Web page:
Lecturer in charge
Eila Burns and Sirpa Laitinen-Väänänen

Your portfolio for Teacher Education Studies needs to be compiled throughout the study period. The portfolio building process includes:

  • forming a Personal Learning Plan (PLP) covering the whole study programme
  • writing a personal reflection diary
  • compiling a final portfolio

Your portfolio will be the basis for the final assessment discussion with your tutor(s). Identifying your prior learning and development needs are an essential part of planning your PLPs.

Learning outcomes

Students are familiar with the aims, content and the implementation methods of the teacher education programme. In addition, students are able to set meaningful goals for their own learning in accordance with those for the development of vocational educational environments and training, and with the general goals of teacher education studies.

Students are able to conceptualize and justify your own actions as a teacher. They are also able to set new goals for their own professional development and be aware of the factors that contribute to their own professional identity.

Students are able to realistically assess their own learning and skills in relation to their own goals, and those of the teacher education. They are also able to set new goals for themselves and their working community that support further teacher development.


  • the aims, content, implementation methods, study processes and assessment of the teacher education programme
  • planning of the personal study process: self-assessment of your own skills and learning process
  • professional identity in relation to the developing teacher

Assessment materials

  • working in learning circles and seminars, portfolio and final discussion

Assessment criteria

Based on your portfolio, these skills will be assessed: your reflection skills, your developmental skills, your co-operational and networking skills.

  Required skills
Reflection skills
  • You are able to realistically evaluate your own skills and competences in relation to those set by teacher education studies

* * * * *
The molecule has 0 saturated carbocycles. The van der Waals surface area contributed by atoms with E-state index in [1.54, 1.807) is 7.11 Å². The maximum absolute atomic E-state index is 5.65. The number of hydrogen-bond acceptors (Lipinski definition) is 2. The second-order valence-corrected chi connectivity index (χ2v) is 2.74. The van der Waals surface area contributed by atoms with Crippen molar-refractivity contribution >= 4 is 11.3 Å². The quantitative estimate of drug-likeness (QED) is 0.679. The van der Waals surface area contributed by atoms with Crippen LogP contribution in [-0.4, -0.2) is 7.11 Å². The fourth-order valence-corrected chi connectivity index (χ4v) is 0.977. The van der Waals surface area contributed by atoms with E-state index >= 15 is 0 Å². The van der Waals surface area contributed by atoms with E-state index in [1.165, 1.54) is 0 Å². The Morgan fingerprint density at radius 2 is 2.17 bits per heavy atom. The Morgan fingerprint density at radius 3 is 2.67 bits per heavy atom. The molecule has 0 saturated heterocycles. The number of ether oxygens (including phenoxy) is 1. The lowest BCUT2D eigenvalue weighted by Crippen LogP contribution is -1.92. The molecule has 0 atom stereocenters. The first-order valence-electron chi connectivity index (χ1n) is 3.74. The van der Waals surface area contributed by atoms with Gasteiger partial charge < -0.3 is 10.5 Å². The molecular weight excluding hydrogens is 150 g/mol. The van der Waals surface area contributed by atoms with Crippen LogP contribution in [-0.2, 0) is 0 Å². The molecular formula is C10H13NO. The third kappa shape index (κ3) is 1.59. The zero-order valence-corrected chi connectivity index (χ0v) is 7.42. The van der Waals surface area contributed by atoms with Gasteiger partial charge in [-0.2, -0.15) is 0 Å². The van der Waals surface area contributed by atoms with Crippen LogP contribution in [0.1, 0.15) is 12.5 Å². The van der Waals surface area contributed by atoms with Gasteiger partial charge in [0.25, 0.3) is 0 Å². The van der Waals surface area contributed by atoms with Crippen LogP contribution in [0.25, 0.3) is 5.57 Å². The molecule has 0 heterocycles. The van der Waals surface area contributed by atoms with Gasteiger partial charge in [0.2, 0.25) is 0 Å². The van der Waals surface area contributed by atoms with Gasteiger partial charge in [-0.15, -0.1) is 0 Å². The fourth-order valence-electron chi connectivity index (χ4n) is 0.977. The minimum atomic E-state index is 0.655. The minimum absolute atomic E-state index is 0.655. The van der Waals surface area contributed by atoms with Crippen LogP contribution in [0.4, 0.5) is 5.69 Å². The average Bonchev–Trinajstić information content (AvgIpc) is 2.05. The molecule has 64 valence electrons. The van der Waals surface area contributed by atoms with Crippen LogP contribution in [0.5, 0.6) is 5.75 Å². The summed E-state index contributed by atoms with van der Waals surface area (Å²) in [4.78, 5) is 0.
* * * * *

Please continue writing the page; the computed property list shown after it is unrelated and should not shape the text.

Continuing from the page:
• You define meaningful professional developmental areas for further development
Developmental skills
  • You are able set meaningful goals to develop your pedagogical skills
  • You are able to realistically plan your work and are working towards achieving the set aims
  • You have produced a portfolio that provides evidence and evaluation of your learning process
Co-operational andnetworking skills
  • You are able to take advantage of collaborative networks to support your own pedagogical development
  • You actively participate in the evaluation of your own and peers’ learning processes

Assessment Scale


Learning assignments

The process of compiling your portfolio is continuous, lasting throughout your study period. It begins with the completion of your PLP and ends with your final portfolio that includes summative self-assessment. The portfolio helps you to recognise your own skills and development as a teacher.

Select materials for your portfolio that show what you have learned and how you have developed during the studies, and what your skills and competences are at the end of the programme. Keep in mind the following criteria when selecting materials for your portfolio: the general aims set for the teacher education programme and your personal learning aims. Justify your choices.

There are three learning assignments on this course:

  1. Personal Learning Plan (PLP)
  2. Reflection Diary
  3. Compiling a Final Portfolio (includes summative self-assessment)